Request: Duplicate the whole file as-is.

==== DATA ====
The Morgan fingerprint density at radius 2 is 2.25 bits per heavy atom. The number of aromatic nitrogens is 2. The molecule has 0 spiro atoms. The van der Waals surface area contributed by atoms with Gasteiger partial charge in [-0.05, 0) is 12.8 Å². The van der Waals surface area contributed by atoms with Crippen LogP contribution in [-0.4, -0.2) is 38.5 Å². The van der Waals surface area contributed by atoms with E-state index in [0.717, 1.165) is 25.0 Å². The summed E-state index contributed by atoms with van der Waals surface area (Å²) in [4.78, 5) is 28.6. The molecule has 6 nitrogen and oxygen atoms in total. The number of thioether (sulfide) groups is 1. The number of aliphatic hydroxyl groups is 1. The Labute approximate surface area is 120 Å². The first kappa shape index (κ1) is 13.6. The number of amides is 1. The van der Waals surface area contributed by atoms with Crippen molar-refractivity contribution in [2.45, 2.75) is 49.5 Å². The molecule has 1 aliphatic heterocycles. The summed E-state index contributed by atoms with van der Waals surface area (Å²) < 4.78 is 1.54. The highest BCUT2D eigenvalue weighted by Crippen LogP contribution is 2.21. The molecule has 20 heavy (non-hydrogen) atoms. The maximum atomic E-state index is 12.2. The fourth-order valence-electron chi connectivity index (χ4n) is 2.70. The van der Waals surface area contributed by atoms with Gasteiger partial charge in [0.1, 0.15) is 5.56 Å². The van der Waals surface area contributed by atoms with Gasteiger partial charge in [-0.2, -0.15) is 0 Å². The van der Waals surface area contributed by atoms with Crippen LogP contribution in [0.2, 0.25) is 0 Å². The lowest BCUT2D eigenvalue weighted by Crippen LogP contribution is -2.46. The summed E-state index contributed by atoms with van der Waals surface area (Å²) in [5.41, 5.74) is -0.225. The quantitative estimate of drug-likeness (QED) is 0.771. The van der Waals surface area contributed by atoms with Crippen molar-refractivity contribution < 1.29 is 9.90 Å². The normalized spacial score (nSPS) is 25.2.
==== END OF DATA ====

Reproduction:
The Morgan fingerprint density at radius 2 is 2.25 bits per heavy atom. The number of aromatic nitrogens is 2. The molecule has 0 spiro atoms. The van der Waals surface area contributed by atoms with Gasteiger partial charge in [-0.05, 0) is 12.8 Å². The van der Waals surface area contributed by atoms with Crippen LogP contribution in [-0.4, -0.2) is 38.5 Å². The van der Waals surface area contributed by atoms with E-state index in [0.717, 1.165) is 25.0 Å². The summed E-state index contributed by atoms with van der Waals surface area (Å²) in [4.78, 5) is 28.6. The molecule has 6 nitrogen and oxygen atoms in total. The number of thioether (sulfide) groups is 1. The number of aliphatic hydroxyl groups is 1. The Labute approximate surface area is 120 Å². The first kappa shape index (κ1) is 13.6. The number of amides is 1. The van der Waals surface area contributed by atoms with Crippen molar-refractivity contribution in [2.45, 2.75) is 49.5 Å². The molecule has 1 aliphatic heterocycles. The summed E-state index contributed by atoms with van der Waals surface area (Å²) < 4.78 is 1.54. The highest BCUT2D eigenvalue weighted by Crippen LogP contribution is 2.21. The molecule has 20 heavy (non-hydrogen) atoms. The maximum atomic E-state index is 12.2. The fourth-order valence-electron chi connectivity index (χ4n) is 2.70. The van der Waals surface area contributed by atoms with Gasteiger partial charge in [0.1, 0.15) is 5.56 Å². The van der Waals surface area contributed by atoms with Gasteiger partial charge in [-0.2, -0.15) is 0 Å². The van der Waals surface area contributed by atoms with Crippen LogP contribution in [0.2, 0.25) is 0 Å². The lowest BCUT2D eigenvalue weighted by Crippen LogP contribution is -2.46. The summed E-state index contributed by atoms with van der Waals surface area (Å²) in [5.41, 5.74) is -0.225. The quantitative estimate of drug-likeness (QED) is 0.771. The van der Waals surface area contributed by atoms with Crippen molar-refractivity contribution < 1.29 is 9.90 Å². The normalized spacial score (nSPS) is 25.2.